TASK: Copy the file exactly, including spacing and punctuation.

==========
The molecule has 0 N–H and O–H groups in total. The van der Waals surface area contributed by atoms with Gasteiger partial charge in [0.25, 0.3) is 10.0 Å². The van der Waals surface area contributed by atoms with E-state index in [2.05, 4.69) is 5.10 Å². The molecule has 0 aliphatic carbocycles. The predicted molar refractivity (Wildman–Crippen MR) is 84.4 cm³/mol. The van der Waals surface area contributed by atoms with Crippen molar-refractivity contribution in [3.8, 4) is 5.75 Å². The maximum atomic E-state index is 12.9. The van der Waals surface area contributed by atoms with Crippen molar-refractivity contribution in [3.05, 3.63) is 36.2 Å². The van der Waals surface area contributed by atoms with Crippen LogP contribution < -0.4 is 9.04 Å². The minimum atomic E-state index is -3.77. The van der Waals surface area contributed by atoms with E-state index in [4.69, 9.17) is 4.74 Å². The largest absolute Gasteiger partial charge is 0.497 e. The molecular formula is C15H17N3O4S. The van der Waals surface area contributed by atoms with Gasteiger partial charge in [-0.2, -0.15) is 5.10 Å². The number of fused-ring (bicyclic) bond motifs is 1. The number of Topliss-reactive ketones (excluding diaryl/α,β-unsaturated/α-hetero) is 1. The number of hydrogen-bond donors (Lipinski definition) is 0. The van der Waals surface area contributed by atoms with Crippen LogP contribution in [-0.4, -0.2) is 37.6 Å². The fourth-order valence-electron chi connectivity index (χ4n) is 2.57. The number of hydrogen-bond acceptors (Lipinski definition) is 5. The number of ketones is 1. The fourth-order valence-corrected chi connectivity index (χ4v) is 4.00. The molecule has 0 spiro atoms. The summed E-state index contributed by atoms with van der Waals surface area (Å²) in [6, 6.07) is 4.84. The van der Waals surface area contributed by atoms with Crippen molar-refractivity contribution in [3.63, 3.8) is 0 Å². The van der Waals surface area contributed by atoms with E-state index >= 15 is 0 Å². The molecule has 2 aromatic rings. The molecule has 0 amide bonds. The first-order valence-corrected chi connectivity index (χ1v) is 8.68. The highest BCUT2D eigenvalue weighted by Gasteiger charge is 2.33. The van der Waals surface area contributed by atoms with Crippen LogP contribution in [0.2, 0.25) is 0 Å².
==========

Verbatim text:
The molecule has 0 N–H and O–H groups in total. The van der Waals surface area contributed by atoms with Gasteiger partial charge in [0.25, 0.3) is 10.0 Å². The van der Waals surface area contributed by atoms with E-state index in [2.05, 4.69) is 5.10 Å². The molecule has 0 aliphatic carbocycles. The predicted molar refractivity (Wildman–Crippen MR) is 84.4 cm³/mol. The van der Waals surface area contributed by atoms with Crippen molar-refractivity contribution in [3.8, 4) is 5.75 Å². The maximum atomic E-state index is 12.9. The van der Waals surface area contributed by atoms with Crippen molar-refractivity contribution in [3.05, 3.63) is 36.2 Å². The van der Waals surface area contributed by atoms with Crippen LogP contribution < -0.4 is 9.04 Å². The minimum atomic E-state index is -3.77. The van der Waals surface area contributed by atoms with E-state index in [4.69, 9.17) is 4.74 Å². The largest absolute Gasteiger partial charge is 0.497 e. The molecular formula is C15H17N3O4S. The van der Waals surface area contributed by atoms with Gasteiger partial charge in [-0.2, -0.15) is 5.10 Å². The number of fused-ring (bicyclic) bond motifs is 1. The number of Topliss-reactive ketones (excluding diaryl/α,β-unsaturated/α-hetero) is 1. The number of hydrogen-bond donors (Lipinski definition) is 0. The van der Waals surface area contributed by atoms with Crippen LogP contribution in [-0.4, -0.2) is 37.6 Å². The fourth-order valence-electron chi connectivity index (χ4n) is 2.57. The number of hydrogen-bond acceptors (Lipinski definition) is 5. The number of ketones is 1. The fourth-order valence-corrected chi connectivity index (χ4v) is 4.00. The molecule has 0 spiro atoms. The summed E-state index contributed by atoms with van der Waals surface area (Å²) in [6, 6.07) is 4.84. The van der Waals surface area contributed by atoms with Crippen molar-refractivity contribution in [3.63, 3.8) is 0 Å². The van der Waals surface area contributed by atoms with E-state index >= 15 is 0 Å². The molecule has 2 aromatic rings. The molecule has 0 amide bonds. The first-order valence-corrected chi connectivity index (χ1v) is 8.68. The highest BCUT2D eigenvalue weighted by Gasteiger charge is 2.33. The van der Waals surface area contributed by atoms with Crippen LogP contribution in [0.2, 0.25) is 0 Å².